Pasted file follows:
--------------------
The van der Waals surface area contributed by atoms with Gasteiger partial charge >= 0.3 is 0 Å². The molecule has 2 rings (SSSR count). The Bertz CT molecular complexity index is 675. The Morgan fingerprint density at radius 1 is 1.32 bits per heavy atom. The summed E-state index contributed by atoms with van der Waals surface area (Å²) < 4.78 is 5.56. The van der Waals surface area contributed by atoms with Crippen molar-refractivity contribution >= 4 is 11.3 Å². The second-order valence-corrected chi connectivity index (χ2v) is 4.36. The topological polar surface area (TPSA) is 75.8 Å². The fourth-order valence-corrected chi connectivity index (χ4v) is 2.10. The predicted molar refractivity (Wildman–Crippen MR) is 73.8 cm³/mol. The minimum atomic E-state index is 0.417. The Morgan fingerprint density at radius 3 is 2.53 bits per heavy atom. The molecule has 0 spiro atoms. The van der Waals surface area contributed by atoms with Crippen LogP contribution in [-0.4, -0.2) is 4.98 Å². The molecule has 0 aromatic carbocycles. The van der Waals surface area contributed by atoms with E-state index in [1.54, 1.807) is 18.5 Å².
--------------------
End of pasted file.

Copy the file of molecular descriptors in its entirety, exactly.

The van der Waals surface area contributed by atoms with Gasteiger partial charge >= 0.3 is 0 Å². The molecule has 2 rings (SSSR count). The Bertz CT molecular complexity index is 675. The Morgan fingerprint density at radius 1 is 1.32 bits per heavy atom. The summed E-state index contributed by atoms with van der Waals surface area (Å²) < 4.78 is 5.56. The van der Waals surface area contributed by atoms with Crippen molar-refractivity contribution >= 4 is 11.3 Å². The second-order valence-corrected chi connectivity index (χ2v) is 4.36. The topological polar surface area (TPSA) is 75.8 Å². The fourth-order valence-corrected chi connectivity index (χ4v) is 2.10. The predicted molar refractivity (Wildman–Crippen MR) is 73.8 cm³/mol. The minimum atomic E-state index is 0.417. The Morgan fingerprint density at radius 3 is 2.53 bits per heavy atom. The molecule has 0 spiro atoms. The van der Waals surface area contributed by atoms with Crippen LogP contribution in [-0.4, -0.2) is 4.98 Å². The molecule has 0 aromatic carbocycles. The van der Waals surface area contributed by atoms with E-state index in [1.54, 1.807) is 18.5 Å².